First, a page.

All posts by Mark McLaughlin

Don Brubacher, "New Brunswick Autumn Colours," Flickr

The Potential of Hope within Environmental History Scholarship

Editor’s note: This is the fourth post in a mini-series on hope and environmental history. To read the series’s other posts, click here. As I prepared for this ASEH roundtable […]


Counterbalancing Declensionist Narratives in Environmental History

One of the themes that seems to be the topic of continuous discussion within the field of environmental history is how we need to do more than simply produce declensionist […]

Environmental historians inspect a decommissioned, all-in-one mechanical harvester at the Central New Brunswick Woodsmen's Museum in Boiestown.

Seeing the Forest (Workers) for the Trees: Environmental and Labour History in New Brunswick’s Forests

Editor’s note: This is the second in a series of posts considering the intersection between environmental history and labour and working-class histories. The entire series is available here. We scholars can […]

Provincial Archives of New Brunswick Stone's Studio photographs: P342-14159A-1

Encountering Environmental Imagery from the Present and the Past

Editor’s Note: This post originally appeared at A few Christmases ago, my partner’s parents gave us a promotional magnet for the city of Fredericton, New Brunswick, pictured here on our […]

Fraser Companies Ltd.’s pulp mill in Edmundston, New Brunswick, circa 1950s. Fraser was one of several large pulp and paper companies in New Brunswick that benefitted from the regional economic development programs in the 1960s and 1970s, particularly through increased control of the province’s Crown (public) forests. (Provincial Archives of New Brunswick, P225-1929)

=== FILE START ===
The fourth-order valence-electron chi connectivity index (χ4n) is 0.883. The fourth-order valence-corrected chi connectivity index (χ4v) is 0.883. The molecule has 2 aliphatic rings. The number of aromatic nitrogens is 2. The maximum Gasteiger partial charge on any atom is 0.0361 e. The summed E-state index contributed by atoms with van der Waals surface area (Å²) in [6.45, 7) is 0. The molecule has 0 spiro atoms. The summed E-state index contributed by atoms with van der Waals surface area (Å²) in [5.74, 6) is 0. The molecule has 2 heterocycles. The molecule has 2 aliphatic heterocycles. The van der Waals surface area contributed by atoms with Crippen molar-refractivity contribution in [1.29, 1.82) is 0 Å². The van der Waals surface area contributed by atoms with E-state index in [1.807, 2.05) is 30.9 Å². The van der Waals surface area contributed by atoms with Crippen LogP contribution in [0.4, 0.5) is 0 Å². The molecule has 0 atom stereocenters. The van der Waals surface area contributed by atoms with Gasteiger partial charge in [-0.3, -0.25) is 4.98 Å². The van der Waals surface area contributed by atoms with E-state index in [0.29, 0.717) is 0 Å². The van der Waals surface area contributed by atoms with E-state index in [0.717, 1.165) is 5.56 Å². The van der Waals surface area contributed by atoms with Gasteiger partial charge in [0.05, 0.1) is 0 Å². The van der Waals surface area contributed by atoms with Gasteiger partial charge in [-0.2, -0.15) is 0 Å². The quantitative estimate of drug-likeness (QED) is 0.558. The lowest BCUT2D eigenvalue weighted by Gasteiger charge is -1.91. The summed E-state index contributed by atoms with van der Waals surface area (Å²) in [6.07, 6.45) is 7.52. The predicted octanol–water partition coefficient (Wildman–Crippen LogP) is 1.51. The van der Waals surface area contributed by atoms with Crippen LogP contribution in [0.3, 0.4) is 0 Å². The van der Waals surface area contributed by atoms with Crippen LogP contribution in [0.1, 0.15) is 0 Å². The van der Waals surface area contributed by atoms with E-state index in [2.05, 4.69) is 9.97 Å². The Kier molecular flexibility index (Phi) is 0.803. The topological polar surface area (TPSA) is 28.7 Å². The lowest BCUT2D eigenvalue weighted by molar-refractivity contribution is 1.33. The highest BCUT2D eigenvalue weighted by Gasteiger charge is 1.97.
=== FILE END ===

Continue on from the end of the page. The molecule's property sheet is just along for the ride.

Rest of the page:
Why Maritime Union Is a Bad Idea: An Environmental Historian’s Perspective

Originally posted on HEARsay, the blog of the NiCHE regional group, Historians of Environment of the Atlantic Region. Maritime Union, or one united Maritime province, is an idea that predates […]

The Sound Canadian Research Behind Rachel Carson’s Silent Spring

Originally posted on September 2012 marks the fiftieth anniversary of the publication of Rachel Carson’s Silent Spring. In this influential book, Carson argued exhaustively that the indiscriminate use of chemical pesticides […]

Engaging Environmental History Students Through Non-Traditional Means

During Summer Session 2012, I developed (with the help of Bill Parenteau, Jason Hall, and Teresa Devor) and taught the first environmental history lecture course ever offered at the University […]


The Big Tree, Forestry in New Brunswick, and the Value of Nature

In Victoria County, New Brunswick, there is a certain tree which the locals refer to as the “Big Tree.” This particular tree sits atop a knoll alongside the Trans-Canada Highway, […]